At its core, the entire process of searching for and buying a business is centered on asking questions and gathering information. How else can a buyer make an educated decision about whether or not to buy a particular business?
While there are literally hundreds of questions buyers will ask throughout the process, here are 10 key questions every buyer should make sure they get answers to.
When you’re reviewing a business’ financial statements, it’s important to understand how revenue is accounted for. You’ve probably heard terms like cash accounting, accrual accounting or GAAP – but what do they mean? What it all boils down to is simply understanding when a business records revenue. Do they record revenue when they complete the work, invoice the customer, receive payment, or maybe some other method? There’s not necessarily a right or wrong answer to this question, but it is critical to understand how it’s done.
Always ask for the business’ accounts receivable aging report. This will give you a clear indication of whether or not the business has a problem collecting revenue from its customers. If there is a substantial amount of revenue that is beyond 60 days outstanding, the owner should be able to explain why that’s the case. Understanding A/R aging and collections is a key piece of being able to determine the amount of working capital a business needs.
This is referred to as customer concentration, and it’s extremely important to analyzing a business. Understanding a business’ customer concentration helps you evaluate risk. If a business has one customer that accounts for 50% of its revenue, that equates to much more risk than a business that has five customers accounting for 50%. If those two businesses were to lose their top customers, the first company would be in serious trouble, while the second would be able to recover much easier. However, customer concentration is not a full proof tool. There are circumstances that can mitigate the risk of a large customer, such as a guaranteed contract or a long-term relationship. Nevertheless, it’s important to ask this question.
In businesses where equipment and other assets are relied upon to produce the company’s revenue, it’s critical to get a feeling for the remaining usable life the equipment has. Depending on the type of equipment, age might not be as important as you’d think, so make sure you research how long these assets typically last. Along this same line, find out how the owner has maintained the equipment – has there been a regular maintenance schedule, or are they just repaired when they break down?
This is a significant piece of information you need to understand about any company. Where does the money come from? Is it regular recurring contracted revenue? Is it repeat, loyal business? Is revenue heavily tied to referrals? Is revenue project-based and every job has to be estimated and sold? Is revenue largely seasonal and driven by the calendar? Is revenue driven by an aggressive outbound marketing program? By understanding what drives revenue, you can determine if the business has a replicable model that will continue to drives the top line.
You need to make sure you’re clear on how employees get compensated. Actually, the first thing you need to know is if they are employees at all, or contractors. Are they paid hourly or salaried? Do they get commissions, bonuses or raises? Is there health insurance or retirement benefit plans offered? What about expense accounts, auto allowances or other perks? Not only do you need to understand these specifics so you can analyze the business properly, but you also need to know what the employees will be expecting when you take over the business.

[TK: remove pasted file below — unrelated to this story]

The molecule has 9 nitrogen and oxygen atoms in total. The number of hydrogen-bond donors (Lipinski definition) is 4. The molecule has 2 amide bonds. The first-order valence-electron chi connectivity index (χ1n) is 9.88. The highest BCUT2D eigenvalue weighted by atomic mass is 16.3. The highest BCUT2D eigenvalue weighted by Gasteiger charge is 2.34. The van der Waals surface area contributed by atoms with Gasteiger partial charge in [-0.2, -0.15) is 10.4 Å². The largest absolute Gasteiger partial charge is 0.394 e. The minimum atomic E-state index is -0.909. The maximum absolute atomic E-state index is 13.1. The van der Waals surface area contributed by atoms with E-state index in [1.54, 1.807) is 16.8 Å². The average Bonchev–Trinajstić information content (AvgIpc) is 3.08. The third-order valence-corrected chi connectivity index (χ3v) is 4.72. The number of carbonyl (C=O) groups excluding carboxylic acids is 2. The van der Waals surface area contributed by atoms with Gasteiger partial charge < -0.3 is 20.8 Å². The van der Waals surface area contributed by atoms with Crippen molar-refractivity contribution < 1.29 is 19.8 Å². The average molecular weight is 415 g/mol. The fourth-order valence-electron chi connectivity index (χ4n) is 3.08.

This information can help you determine several things about a business. Do the employees appear to be happy working there? Does the nature of the work the business does just drive people off quickly? Is it difficult to find talent for this type of business? Does the business need more staff to help lessen the burden on everyone? There’s so much information employee turnover can help you uncover about a business. It’s also important to keep in mind that every industry and every business has it’s own unique employee challenges, and a high turnover rate doesn’t necessarily point to a problem with the company.
Whether or not you plan to replace the owner yourself, or you plan to replace the owner with a new hire, you have to clearly understand what responsibilities the owner has in the business. You need to know more than just how many hours they work. What is their daily routine? What weekly, monthly, annual duties do they have? What do they do that no one else in the company is trained for? How much do they micro-manage the operation.
Before you even begin to look for a business, you should know exactly how you will fund the purchase. You should know how much cash you can inject, your ability to qualify for a loan and whether or not you’re going to require a seller to carry a note. Since you already know what you can and can’t, or will and won’t, do, it’s important to know where the seller falls on these topics. If you’re adamant that the seller should carry a note but this particular seller will not, then walk away. If you’re willing and able to pay all cash for a business and that’s the seller’s request, then you can be confident moving forward.
This is certainly the simplest question to ask, but it’s definitely not the least important. In a perfect world, every business owner would be 80-years-old, selling their absentee-run business they started 40 years ago so they can retire. But that’s rarely, if ever, the case. With that said, there’s really not a wrong answer to this question, but there are answers that don’t appear to make sense. It’s up to you to use your best judgment to determine if a seller is sincere about why they are selling, or if there is a problem with the business they are trying to avoid.